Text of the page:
Talking 'Excess' with the Pony Express
Eric Dickerson and Craig James will forever be linked.
Linked in college football lore for their prolific offense known as "The Pony Express," in which the two star running backs worked out a system to rotate and share carries.
Linked in the public perception to the infamy of the Southern Methodist University football program's pay-for-play scandal, which ended up earning the program the NCAA's "death penalty."
And nearly 30 years later, they're back together, talking about the new 30 for 30 film "Pony Excess," which tells the story of the SMU program's rise and fall, and its hope for a rise again. The documentary airs Saturday night at 9 p.m. ET on ESPN after the Heisman Trophy presentation.
The old teammates talked about the film this week at ESPN and still easily work as a tandem. They finish each other's sentences, laugh at each other's jokes and perhaps even keep each other's secrets.
Some of them, you would expect they'd keep after 30 years. Like the mystery of where the new Trans Am came from that Dickerson started driving shortly before arriving at SMU.
"My grandmother bought that for me," Dickerson says softly, smiling and shaking his head.
"I said in the film, Eric will be underground with concrete on top of him ... and he's not saying anything," James said.
"There's nothing to tell," Dickerson repeats, again with a smile.
But both James and Dickerson say the film will help to tell the full story, to prove that coach Ron Meyer was the key reason they went to SMU and was responsible for the team's rise.
"We went to SMU because Ron Meyer made us believe in a vision," James said. "Sure did," Dickerson said.
"We believed in him. We got excited about him. It was Dallas," James added. "Anybody could've gone anywhere they wanted to go. But we went with him because we all liked him and he had a great coaching staff, one of the all-time great coaching staffs."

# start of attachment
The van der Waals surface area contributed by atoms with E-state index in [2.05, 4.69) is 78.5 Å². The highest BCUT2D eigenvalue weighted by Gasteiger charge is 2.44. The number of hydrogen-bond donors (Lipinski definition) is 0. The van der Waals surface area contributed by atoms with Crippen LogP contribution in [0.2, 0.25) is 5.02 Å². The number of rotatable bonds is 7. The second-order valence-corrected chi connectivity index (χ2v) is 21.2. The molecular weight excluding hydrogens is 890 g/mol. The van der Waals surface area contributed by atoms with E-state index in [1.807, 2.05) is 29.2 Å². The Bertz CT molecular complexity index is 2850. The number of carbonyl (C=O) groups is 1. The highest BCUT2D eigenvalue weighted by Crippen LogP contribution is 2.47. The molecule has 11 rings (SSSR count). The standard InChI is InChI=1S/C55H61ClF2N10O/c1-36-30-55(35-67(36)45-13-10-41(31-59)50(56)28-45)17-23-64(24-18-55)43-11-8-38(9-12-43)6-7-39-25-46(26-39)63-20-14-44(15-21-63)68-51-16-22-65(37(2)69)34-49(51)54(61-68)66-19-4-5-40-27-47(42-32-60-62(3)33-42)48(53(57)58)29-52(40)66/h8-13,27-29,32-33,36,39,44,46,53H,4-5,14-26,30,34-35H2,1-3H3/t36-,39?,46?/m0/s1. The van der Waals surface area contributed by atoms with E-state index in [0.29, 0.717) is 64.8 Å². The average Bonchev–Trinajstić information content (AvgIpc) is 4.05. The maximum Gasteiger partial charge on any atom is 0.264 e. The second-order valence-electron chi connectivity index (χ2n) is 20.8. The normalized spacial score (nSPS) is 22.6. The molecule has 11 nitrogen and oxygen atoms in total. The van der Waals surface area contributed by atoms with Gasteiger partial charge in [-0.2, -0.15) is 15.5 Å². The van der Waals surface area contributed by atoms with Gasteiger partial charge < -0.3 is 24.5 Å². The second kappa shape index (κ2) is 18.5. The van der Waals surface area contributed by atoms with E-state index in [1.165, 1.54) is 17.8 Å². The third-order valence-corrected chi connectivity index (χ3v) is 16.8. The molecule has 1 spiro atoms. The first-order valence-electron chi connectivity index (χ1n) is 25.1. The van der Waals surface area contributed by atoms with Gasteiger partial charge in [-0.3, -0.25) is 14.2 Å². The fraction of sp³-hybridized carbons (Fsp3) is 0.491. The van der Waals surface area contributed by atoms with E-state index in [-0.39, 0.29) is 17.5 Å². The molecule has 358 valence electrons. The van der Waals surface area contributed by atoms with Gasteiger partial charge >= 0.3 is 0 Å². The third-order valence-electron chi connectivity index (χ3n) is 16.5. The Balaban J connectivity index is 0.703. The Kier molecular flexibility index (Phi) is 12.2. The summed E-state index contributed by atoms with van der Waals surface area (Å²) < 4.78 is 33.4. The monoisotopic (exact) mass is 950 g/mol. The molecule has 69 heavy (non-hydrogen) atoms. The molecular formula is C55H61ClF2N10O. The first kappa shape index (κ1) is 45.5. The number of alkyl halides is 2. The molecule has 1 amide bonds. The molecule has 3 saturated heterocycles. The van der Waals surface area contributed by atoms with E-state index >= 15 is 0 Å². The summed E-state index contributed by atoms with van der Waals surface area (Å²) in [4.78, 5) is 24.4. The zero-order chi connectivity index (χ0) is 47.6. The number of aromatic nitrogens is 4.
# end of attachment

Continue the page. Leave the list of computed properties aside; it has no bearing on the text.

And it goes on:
But both know the team's legacy will be more about the pay-for-play scandal at SMU than their success on the field.
"Of course you have to tell that story," James said of the film. "It is what it is. It's a part of history. It did, I think, accurately portray the culture of that era. And it's really hard now for a generation that didn't grow up watching that to comprehend how that could've happened."
Dickerson said "the culture of that era" included more than just the misdeeds of SMU. But it was the Mustangs who paid the price.
"The big thing is that to me, to me, the NCAA made an example out of our school. They would never do it to Texas, Alabama, Notre Dame, [USC]," he said. "I don't care if they caught them walking in with cases full of money. Money, cars, they would never do that to them. A smaller school, most definitely. We were guilty just like everyone else was guilty. So why did you pick us? Why us?"
Dickerson said he knows this is true because those same schools he mentioned offered many of the same "perks" SMU did.
The film airs after the Heisman ceremony in which Auburn's Cam Newton, whose father sought payment for his son's football services, is a heavy favorite.
For Dickerson, who was from Sealy, Texas, the notion is not surprising, especially for players in his era.
"Imagine, you're 18 years old or 17 years old, and someone offers you $100,000. Do you think you're gonna take it?" he said. "Absolutely. Nine times out of 10, you come from a poor family. Your mama don't have anything; your dad got a little job. You're probably making $10,000-$12,000 a year, back in those days, if you're lucky. When you look at guys who get recruited, most of the best athletes, they come from poor families. I don't forget. I was a junior [in high school] looking through my mother's stuff and looked at her bank statement, and we had $30 in the bank."
James, from Houston, was a top target for many schools as well, but his recruitment wasn't quite as eventful. His girlfriend, Marilyn, who is now his wife, was already going to SMU ahead of him, so he was hoping to follow her. But he admits he still was part of that same culture.